Mendoza: Wine Not Pictured

Travel is a roller-coaster.  If you’re doing it right, you spend more time at the top than at the bottom, but every ride has its share of ups and downs.  Back home, we talk about what a great time we had: “this restaurant was delicious,”  “that hostel was great,” “the experience was not to be missed.”

We share pictures. We edit out the bad weather, reticent locals, food that made us sick or was just too disappointing to acknowledge.  Whatever we don’t leave out by choice, memory begins to edit for us.   We remember how gracious and helpful we found the locals to be, and what a great time we had.  Feeling awkward, or sticky, or stupid—those feelings dissolve.

Today, just for you, I’m going to share a day of outtakes from Mendoza.

raise glass 2 (1 of 1)

Pictured: The beautiful Residencia Antiqua, our alojamiento in Maipú. We had this entire building to ourselves for about $50.00 USD.

Not pictured: We spent all morning in the city of Mendoza going from ATM to ATM, trying to find one to give me at least as much money as it was charging me to use the ATM in the first place.  After that, we were REALLY ready to start drinking wine.  We rode the city bus to Mr. Hugo’s Bike Rental.  Mr. Hugo recommended we stay at Residencia Antigua, where we were given a tour of the property and our personal adobe wine vat to sleep in (!!!).

Once we agreed that we’d like to stay, the owner, Laura, asked for a passport to check us in.  The blood ran out of my face. Face palm. I left BOTH of our passports safe and sound in the bedside table drawer of the hostel we had stayed at the night before.  Laura passed us each a glass of wine—on the house.

court dirt road (1 of 1)Pictured: Wandering through the vines of Trapiche Winery, tasting grapes.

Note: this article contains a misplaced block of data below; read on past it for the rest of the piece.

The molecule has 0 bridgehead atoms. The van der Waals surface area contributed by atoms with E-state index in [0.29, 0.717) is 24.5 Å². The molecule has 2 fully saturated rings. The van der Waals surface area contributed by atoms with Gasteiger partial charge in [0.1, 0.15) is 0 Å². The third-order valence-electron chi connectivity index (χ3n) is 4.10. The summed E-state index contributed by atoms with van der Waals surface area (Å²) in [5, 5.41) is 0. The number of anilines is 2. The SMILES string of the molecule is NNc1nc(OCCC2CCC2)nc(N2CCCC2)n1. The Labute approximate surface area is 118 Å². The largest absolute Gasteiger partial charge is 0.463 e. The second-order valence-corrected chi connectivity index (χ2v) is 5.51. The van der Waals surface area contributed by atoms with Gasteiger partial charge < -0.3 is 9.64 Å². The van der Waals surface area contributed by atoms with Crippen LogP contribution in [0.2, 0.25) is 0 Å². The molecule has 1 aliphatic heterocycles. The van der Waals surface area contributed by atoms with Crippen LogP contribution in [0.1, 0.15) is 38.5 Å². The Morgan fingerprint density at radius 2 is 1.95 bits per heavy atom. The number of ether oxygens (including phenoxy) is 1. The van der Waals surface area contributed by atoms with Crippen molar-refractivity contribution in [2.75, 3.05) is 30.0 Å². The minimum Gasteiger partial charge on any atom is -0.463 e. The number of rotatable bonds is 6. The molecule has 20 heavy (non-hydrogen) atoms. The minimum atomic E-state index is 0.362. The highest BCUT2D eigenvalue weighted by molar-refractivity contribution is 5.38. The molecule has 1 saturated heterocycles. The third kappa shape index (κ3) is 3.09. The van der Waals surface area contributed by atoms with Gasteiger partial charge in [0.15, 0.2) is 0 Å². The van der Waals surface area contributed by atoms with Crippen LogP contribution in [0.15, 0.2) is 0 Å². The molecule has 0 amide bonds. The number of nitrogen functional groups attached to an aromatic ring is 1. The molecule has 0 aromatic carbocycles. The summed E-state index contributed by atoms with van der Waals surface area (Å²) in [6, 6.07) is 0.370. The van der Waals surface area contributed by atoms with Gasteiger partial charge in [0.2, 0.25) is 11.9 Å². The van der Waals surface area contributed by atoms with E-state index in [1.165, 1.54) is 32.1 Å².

Not pictured: By the time we had gotten in touch with someone at the hostel in Mendoza, it was late afternoon. Most of the wineries closed at 5:00pm, some at 6:00pm.  Laura, obviously not her first rodeo, called Mr. Hugo and asked him to apply our bike rental to the following day instead of the current one.  He agreed.

I was mad at myself for being so careless. After pounding my head into a pillow a few times, the Llama convinced me that there was nothing else to do except take a walk and explore. Trapiche Winery had finished tours for the afternoon, but we wandered into the biodynamic property on our own.

court caught eating grapes (1 of 1)

Pictured: Lavender and olive trees

Not Pictured: Surrounded by grape vines, olive trees, and lavender—I can’t think of another environment that sets my heart right faster. But in addition to those elements, we were wandering down back roads lined by chain link fences, shipping containers, and industrial trucks that looked ready to tip over on top of us. There was a virile population of unrestrained dogs who were not happy that we were poking around on their territory. Also, that olive I had just put in my mouth in this picture was quite under-ripe and not at all delicious.

pizza and beer in argentina

Pictured: Beer and Pizza

Not Pictured: Hungry from our wanderings and knowing that tourist businesses were shutting down for the evening, the Llama and I found ourselves in a colorful microbrew and pizza shack that might have been located back in Ashland, Oregon. Yes, in Argentinian wine country, we were drinking beer and eating pizza. And it was tasty! We had a nice time meeting two young Brits who shared their travel tales. When we got back to the Residencia, we met a sweet couple from Amsterdam—a young doctor and lawyer who had just gotten engaged.  The four of us drank Argentinian wine and we got to see photos from their five day hike in Torres del Paine.  Laura came over with a menu, and the couple ordered dinner from the on-site restaurant.  We weren’t hungry and stuck to our wine.